The Beluga (Huso huso) is the largest fresh water fish on Earth. In Romania, the Beluga lives in the Black Sea and it reproduces in the Danube.
On average, a Beluga measures 170 to 200 cm and weights between 50 and 150 Kg, but there have been captured specimens with a weight larger than 850 Kg.

The Beluga has a great semilunar mouth. Its spawns have a triangular snout, with a sharp tip. Its brachial membranes form an open crinkle.
On its sides, the Beluga has two pairs of long, sideways flattened, with fringed ends whiskers.

The Beluga is the largest carnivorous sturgeon. In the Danube it feeds on carps, common roaches and common breams. In the sea it feeds on black gobies, flatfish, crustaceans and molluscs.

This species lives a very long life – up to 30 and 60 years. There have been captured specimens which were more than 100 yearsold.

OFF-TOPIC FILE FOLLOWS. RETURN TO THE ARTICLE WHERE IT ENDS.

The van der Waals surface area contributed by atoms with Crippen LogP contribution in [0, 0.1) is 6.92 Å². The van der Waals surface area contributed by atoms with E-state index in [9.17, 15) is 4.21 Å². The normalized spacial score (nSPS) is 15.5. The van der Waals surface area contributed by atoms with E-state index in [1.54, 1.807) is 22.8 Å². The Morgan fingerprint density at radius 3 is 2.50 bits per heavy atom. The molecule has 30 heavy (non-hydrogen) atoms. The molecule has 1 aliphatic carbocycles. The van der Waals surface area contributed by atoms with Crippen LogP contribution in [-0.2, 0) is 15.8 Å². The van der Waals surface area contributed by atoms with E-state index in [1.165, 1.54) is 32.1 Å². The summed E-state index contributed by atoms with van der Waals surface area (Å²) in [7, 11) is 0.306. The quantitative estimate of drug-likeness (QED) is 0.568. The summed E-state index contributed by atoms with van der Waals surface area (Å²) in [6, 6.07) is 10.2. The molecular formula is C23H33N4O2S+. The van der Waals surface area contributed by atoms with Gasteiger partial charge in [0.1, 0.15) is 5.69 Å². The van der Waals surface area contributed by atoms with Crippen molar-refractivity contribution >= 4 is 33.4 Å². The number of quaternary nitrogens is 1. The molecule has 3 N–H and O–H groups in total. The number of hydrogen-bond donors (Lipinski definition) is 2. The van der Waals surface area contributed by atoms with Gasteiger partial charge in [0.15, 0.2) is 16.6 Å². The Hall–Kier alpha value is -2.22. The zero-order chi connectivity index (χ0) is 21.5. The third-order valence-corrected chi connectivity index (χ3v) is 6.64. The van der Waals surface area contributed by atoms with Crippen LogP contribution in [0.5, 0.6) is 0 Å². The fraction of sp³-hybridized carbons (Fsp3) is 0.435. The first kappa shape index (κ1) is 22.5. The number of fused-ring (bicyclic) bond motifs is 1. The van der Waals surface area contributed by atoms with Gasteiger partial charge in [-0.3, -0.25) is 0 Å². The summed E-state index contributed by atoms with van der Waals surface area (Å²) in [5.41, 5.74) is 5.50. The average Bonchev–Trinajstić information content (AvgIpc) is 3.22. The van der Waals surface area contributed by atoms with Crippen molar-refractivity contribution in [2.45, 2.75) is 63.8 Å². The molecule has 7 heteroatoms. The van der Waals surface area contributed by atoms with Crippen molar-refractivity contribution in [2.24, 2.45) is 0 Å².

During the reproductive period, the Beluga lays eggs between rocks or directly on them. The rocks must be clean or else the eggs will not stick. The reproductive period lasts for 10 days and it requires a water temperature of 8 to 10 degrees. The Beluga remains in the reproductive area until its spawns have gills and mouths.

In Romania, the Beluga reproduces in two areas, one within 310-311 Km from Roșova and one near Isaccea. After the postembryonic period, the Beluga spawns migrate towards the Black Sea. Their journey lasts approximately half year. During their first 3-4 years of live, the Belugas live in collectives. These groups migrate together towards the areas where they feed.